Pricing Survey deadline fast approaching
September 21, 2022 | 11:00 am CDT
FDMC Pricing Survey

The FDMC Pricing Survey is a nearly quarter-century-old industry staple, and the deadline to return bids for this year's survey is approaching fast. The 2022 FDMC Pricing Survey deadline is September 26.

You can download the bid package directly online at https://www.woodworkingnetwork.com/pricing-survey or a hard copy can be sent to you by mail. Just email will.sampson@woodworkingnetwork.com or phone 203-512-5661, and the package will be mailed to you.

But don’t delay. The full report will be published in the November issue of FDMC and online at woodworkingnetwork.com. 

This year, the FDMC Pricing Survey has gone back to basics with just three projects, all Shaker-style kitchens, but all with significant differences that should highlight pricing variations.

For 24 years, the Pricing Survey has been the only tool in the custom woodworking industry to help shops decipher the differences in pricing for custom woodworking projects. The survey takes real projects done by real shops and makes the original bidding specifications and drawings available to any shop that wants to try to price the project. Information from the bids is compiled and published in FDMC magazine and online at Woodworking Network for shops to compare, including breakouts for materials, construction hours, shop rates, and other important information.

This year’s survey is sponsored by Lockdowel, and the lead project is one that was constructed using the Lockdowel fastener system. Of course, you can bid on the project even if you don’t use Lockdowel. We want to see what difference in pricing the joinery method might make.

The Lockdowel kitchen is a large high-end kitchen featuring a full-overlay Shaker-style door design. Some distinctive features of this kitchen include the T-shaped, two-level island, lighted glass door top cabinets, a section of tall glass doors with interior glass shelves, and a custom wood stove hood. There’s also a pass-through to a pantry room disguised as a cabinet door.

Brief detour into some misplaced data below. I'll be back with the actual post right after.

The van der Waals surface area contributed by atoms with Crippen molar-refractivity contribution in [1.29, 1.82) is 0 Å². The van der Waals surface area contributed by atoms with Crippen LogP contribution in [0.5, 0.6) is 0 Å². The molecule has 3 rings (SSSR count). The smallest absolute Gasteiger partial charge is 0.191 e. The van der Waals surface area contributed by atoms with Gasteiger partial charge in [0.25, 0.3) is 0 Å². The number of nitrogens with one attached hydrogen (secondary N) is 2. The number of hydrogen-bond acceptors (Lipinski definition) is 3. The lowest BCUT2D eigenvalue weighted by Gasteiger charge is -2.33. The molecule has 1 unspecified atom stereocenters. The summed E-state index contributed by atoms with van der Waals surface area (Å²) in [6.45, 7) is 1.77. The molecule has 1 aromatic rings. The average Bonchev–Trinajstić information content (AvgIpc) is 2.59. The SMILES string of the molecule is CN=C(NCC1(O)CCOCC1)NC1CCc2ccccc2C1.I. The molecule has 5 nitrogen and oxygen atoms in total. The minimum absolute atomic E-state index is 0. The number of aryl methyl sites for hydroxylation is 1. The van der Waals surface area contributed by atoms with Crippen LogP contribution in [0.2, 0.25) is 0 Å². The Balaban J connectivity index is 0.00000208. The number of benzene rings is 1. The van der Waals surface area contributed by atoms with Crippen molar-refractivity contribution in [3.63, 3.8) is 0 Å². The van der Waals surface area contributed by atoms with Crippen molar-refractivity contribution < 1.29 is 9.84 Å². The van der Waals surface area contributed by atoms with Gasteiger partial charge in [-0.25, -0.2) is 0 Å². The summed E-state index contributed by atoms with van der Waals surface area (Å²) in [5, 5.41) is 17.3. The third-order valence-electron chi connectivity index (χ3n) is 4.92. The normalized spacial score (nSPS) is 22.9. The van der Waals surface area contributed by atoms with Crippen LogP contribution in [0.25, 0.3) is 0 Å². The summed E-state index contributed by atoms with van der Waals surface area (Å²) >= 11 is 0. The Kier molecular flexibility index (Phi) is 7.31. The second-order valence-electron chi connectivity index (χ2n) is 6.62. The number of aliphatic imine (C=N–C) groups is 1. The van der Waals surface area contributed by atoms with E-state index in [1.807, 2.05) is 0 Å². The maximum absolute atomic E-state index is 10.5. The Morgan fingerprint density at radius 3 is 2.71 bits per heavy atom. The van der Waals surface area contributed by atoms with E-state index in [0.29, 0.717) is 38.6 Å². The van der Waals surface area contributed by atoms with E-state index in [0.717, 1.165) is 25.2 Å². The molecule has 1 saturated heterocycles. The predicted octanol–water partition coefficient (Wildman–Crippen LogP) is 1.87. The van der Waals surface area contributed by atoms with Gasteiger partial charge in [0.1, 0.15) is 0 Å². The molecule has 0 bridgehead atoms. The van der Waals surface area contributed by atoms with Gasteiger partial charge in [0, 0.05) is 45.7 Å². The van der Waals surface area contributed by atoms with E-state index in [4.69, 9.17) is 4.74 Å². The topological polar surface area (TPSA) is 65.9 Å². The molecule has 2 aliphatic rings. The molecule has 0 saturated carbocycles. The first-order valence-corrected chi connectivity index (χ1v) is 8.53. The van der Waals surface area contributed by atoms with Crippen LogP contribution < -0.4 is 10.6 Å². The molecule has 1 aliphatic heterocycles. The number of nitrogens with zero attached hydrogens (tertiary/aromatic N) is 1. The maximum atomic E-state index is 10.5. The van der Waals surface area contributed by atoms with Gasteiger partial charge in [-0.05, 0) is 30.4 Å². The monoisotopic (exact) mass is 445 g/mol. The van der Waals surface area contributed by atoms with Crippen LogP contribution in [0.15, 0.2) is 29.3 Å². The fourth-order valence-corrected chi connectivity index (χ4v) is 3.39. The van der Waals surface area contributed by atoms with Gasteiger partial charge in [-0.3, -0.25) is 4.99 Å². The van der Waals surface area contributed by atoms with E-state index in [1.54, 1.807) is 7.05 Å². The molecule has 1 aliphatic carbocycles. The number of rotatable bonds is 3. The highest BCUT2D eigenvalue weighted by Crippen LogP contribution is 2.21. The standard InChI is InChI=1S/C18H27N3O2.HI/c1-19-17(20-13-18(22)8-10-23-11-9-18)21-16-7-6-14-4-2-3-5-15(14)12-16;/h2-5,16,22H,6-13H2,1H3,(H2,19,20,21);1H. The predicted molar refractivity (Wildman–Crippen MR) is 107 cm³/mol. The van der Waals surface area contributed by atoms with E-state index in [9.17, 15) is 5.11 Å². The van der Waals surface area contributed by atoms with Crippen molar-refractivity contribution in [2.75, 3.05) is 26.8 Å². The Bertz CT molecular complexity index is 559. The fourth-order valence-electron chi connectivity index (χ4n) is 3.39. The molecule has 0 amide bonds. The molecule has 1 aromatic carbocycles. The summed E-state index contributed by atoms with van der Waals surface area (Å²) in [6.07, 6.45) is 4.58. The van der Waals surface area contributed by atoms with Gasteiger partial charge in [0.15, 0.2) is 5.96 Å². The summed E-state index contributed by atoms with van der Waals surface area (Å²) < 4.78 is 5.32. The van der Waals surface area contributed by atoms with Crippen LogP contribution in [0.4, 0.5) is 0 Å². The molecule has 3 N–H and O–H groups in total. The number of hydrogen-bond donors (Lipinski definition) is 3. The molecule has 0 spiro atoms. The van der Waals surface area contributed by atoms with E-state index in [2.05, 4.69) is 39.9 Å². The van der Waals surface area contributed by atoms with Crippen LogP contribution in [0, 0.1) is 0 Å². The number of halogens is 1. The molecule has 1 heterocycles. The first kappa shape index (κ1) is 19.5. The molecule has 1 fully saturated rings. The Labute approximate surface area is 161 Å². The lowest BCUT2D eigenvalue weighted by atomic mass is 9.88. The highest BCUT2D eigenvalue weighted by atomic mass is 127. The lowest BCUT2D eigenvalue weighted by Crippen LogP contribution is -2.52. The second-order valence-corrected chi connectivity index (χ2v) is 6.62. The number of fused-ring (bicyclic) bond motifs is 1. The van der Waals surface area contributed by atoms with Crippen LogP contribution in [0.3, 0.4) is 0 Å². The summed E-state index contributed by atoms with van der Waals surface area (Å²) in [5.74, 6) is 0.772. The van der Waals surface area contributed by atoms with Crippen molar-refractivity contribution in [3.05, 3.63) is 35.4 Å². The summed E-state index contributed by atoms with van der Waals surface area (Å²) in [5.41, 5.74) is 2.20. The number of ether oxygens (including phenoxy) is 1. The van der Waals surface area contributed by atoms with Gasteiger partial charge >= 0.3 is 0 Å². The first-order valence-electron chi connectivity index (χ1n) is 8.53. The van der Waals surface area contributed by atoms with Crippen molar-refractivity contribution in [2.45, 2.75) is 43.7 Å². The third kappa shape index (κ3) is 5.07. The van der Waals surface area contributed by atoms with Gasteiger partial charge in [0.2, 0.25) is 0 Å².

The second kitchen is less elaborate, but it also has a variety of custom touches while being the most ubiquitous of designs, the white Shaker kitchen. It features two opposing walls of cabinets with an island in between. Again, this is done in the full overlay style.

The third kitchen this year is a kitchen that flows Shaker style into a U-shaped room with an overflowing cabinet and wine storage around the corner. The full-overlay face-frame design could also be done in frameless construction without losing the stylish features.
 

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About the author
Larry Adams | Editor

Larry Adams is a Chicago-based writer and editor who writes about how things get done. A former wire service and community newspaper reporter, Larry is an award-winning writer with more than three decades of experience. In addition to writing about woodworking, he has covered science, metrology, metalworking, industrial design, quality control, imaging, Swiss and micromanufacturing . He was previously a Tabbie Award winner for his coverage of nano-based coatings technology for the automotive industry. Larry volunteers for the historic preservation group, the Kalo Foundation/Ianelli Studios, and the science-based group, Chicago Council on Science and Technology (C2ST).